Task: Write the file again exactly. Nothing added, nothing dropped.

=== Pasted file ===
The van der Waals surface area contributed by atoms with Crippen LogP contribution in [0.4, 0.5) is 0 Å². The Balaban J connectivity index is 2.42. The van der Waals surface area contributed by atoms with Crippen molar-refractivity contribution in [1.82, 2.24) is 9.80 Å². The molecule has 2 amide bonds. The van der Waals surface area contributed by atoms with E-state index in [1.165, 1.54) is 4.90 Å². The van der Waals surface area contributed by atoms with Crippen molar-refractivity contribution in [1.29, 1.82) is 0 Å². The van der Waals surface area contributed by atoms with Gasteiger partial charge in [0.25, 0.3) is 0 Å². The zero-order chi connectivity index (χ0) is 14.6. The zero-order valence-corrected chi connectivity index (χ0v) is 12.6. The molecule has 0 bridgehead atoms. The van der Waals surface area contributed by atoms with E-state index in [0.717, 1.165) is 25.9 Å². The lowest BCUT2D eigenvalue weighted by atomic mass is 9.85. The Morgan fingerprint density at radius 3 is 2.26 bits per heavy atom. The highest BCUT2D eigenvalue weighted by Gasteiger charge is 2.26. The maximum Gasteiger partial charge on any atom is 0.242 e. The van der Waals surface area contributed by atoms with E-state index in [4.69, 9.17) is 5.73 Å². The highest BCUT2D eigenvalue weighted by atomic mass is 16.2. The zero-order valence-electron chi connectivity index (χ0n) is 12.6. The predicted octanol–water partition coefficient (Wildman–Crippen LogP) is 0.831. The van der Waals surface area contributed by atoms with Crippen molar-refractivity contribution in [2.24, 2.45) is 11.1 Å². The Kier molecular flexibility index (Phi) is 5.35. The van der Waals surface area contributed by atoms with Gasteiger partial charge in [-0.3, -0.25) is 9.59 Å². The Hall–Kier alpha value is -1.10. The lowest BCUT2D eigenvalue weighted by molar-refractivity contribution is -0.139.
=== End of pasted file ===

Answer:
The van der Waals surface area contributed by atoms with Crippen LogP contribution in [0.4, 0.5) is 0 Å². The Balaban J connectivity index is 2.42. The van der Waals surface area contributed by atoms with Crippen molar-refractivity contribution in [1.82, 2.24) is 9.80 Å². The molecule has 2 amide bonds. The van der Waals surface area contributed by atoms with E-state index in [1.165, 1.54) is 4.90 Å². The van der Waals surface area contributed by atoms with Crippen molar-refractivity contribution in [1.29, 1.82) is 0 Å². The van der Waals surface area contributed by atoms with Gasteiger partial charge in [0.25, 0.3) is 0 Å². The zero-order chi connectivity index (χ0) is 14.6. The zero-order valence-corrected chi connectivity index (χ0v) is 12.6. The molecule has 0 bridgehead atoms. The van der Waals surface area contributed by atoms with E-state index in [0.717, 1.165) is 25.9 Å². The lowest BCUT2D eigenvalue weighted by atomic mass is 9.85. The Morgan fingerprint density at radius 3 is 2.26 bits per heavy atom. The highest BCUT2D eigenvalue weighted by Gasteiger charge is 2.26. The maximum Gasteiger partial charge on any atom is 0.242 e. The van der Waals surface area contributed by atoms with E-state index in [4.69, 9.17) is 5.73 Å². The highest BCUT2D eigenvalue weighted by atomic mass is 16.2. The zero-order valence-electron chi connectivity index (χ0n) is 12.6. The predicted octanol–water partition coefficient (Wildman–Crippen LogP) is 0.831. The van der Waals surface area contributed by atoms with Crippen molar-refractivity contribution in [2.24, 2.45) is 11.1 Å². The Kier molecular flexibility index (Phi) is 5.35. The van der Waals surface area contributed by atoms with Gasteiger partial charge in [-0.3, -0.25) is 9.59 Å². The Hall–Kier alpha value is -1.10. The lowest BCUT2D eigenvalue weighted by molar-refractivity contribution is -0.139.